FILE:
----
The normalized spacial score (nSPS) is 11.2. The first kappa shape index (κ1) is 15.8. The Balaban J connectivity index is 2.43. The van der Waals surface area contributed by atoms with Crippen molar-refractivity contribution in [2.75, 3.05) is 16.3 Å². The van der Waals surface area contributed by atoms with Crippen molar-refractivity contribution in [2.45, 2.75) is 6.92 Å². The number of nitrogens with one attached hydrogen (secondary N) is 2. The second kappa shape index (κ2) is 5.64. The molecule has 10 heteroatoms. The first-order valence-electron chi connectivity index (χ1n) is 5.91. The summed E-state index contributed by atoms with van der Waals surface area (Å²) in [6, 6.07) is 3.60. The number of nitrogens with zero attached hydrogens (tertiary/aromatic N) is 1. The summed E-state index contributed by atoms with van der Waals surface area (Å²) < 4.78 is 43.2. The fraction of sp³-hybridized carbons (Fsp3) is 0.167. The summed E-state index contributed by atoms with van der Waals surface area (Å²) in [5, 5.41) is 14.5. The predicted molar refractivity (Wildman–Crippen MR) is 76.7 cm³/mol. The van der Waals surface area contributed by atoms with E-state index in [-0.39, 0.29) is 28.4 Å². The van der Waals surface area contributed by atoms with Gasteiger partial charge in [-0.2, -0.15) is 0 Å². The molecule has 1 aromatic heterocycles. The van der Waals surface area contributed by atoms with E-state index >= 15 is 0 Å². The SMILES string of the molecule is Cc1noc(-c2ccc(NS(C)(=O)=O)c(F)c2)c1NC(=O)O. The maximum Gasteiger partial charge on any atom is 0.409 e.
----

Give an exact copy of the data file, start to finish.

The normalized spacial score (nSPS) is 11.2. The first kappa shape index (κ1) is 15.8. The Balaban J connectivity index is 2.43. The van der Waals surface area contributed by atoms with Crippen molar-refractivity contribution in [2.75, 3.05) is 16.3 Å². The van der Waals surface area contributed by atoms with Crippen molar-refractivity contribution in [2.45, 2.75) is 6.92 Å². The number of nitrogens with one attached hydrogen (secondary N) is 2. The second kappa shape index (κ2) is 5.64. The molecule has 10 heteroatoms. The first-order valence-electron chi connectivity index (χ1n) is 5.91. The summed E-state index contributed by atoms with van der Waals surface area (Å²) in [6, 6.07) is 3.60. The number of nitrogens with zero attached hydrogens (tertiary/aromatic N) is 1. The summed E-state index contributed by atoms with van der Waals surface area (Å²) < 4.78 is 43.2. The fraction of sp³-hybridized carbons (Fsp3) is 0.167. The summed E-state index contributed by atoms with van der Waals surface area (Å²) in [5, 5.41) is 14.5. The predicted molar refractivity (Wildman–Crippen MR) is 76.7 cm³/mol. The van der Waals surface area contributed by atoms with E-state index in [-0.39, 0.29) is 28.4 Å². The van der Waals surface area contributed by atoms with Gasteiger partial charge in [-0.2, -0.15) is 0 Å². The molecule has 1 aromatic heterocycles. The van der Waals surface area contributed by atoms with E-state index >= 15 is 0 Å². The SMILES string of the molecule is Cc1noc(-c2ccc(NS(C)(=O)=O)c(F)c2)c1NC(=O)O. The maximum Gasteiger partial charge on any atom is 0.409 e.